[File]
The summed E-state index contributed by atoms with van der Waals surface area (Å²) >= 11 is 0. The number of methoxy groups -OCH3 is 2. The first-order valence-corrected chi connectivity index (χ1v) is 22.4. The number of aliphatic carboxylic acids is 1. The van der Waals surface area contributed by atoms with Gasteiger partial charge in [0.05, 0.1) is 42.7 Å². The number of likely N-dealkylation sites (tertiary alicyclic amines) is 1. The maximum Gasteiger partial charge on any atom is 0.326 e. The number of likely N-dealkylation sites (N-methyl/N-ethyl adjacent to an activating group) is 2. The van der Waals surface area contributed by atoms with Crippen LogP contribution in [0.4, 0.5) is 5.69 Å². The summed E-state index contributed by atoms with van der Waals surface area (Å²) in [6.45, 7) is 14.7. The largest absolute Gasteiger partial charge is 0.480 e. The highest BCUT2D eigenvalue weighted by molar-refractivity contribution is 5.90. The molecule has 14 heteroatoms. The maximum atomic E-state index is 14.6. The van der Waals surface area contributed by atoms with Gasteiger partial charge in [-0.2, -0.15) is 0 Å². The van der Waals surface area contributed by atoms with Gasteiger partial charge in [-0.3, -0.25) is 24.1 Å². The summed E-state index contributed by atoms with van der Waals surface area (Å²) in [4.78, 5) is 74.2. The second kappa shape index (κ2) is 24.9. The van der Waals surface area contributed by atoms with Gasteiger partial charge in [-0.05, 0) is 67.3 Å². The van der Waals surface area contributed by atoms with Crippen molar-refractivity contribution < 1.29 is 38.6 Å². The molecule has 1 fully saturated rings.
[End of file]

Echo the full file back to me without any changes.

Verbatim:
The summed E-state index contributed by atoms with van der Waals surface area (Å²) >= 11 is 0. The number of methoxy groups -OCH3 is 2. The first-order valence-corrected chi connectivity index (χ1v) is 22.4. The number of aliphatic carboxylic acids is 1. The van der Waals surface area contributed by atoms with Gasteiger partial charge in [0.05, 0.1) is 42.7 Å². The number of likely N-dealkylation sites (tertiary alicyclic amines) is 1. The maximum Gasteiger partial charge on any atom is 0.326 e. The number of likely N-dealkylation sites (N-methyl/N-ethyl adjacent to an activating group) is 2. The van der Waals surface area contributed by atoms with Crippen LogP contribution in [0.4, 0.5) is 5.69 Å². The summed E-state index contributed by atoms with van der Waals surface area (Å²) in [6.45, 7) is 14.7. The largest absolute Gasteiger partial charge is 0.480 e. The highest BCUT2D eigenvalue weighted by molar-refractivity contribution is 5.90. The molecule has 14 heteroatoms. The maximum atomic E-state index is 14.6. The van der Waals surface area contributed by atoms with Gasteiger partial charge in [-0.2, -0.15) is 0 Å². The van der Waals surface area contributed by atoms with Gasteiger partial charge in [-0.3, -0.25) is 24.1 Å². The summed E-state index contributed by atoms with van der Waals surface area (Å²) in [4.78, 5) is 74.2. The second kappa shape index (κ2) is 24.9. The van der Waals surface area contributed by atoms with Gasteiger partial charge in [-0.05, 0) is 67.3 Å². The van der Waals surface area contributed by atoms with Crippen molar-refractivity contribution < 1.29 is 38.6 Å². The molecule has 1 fully saturated rings.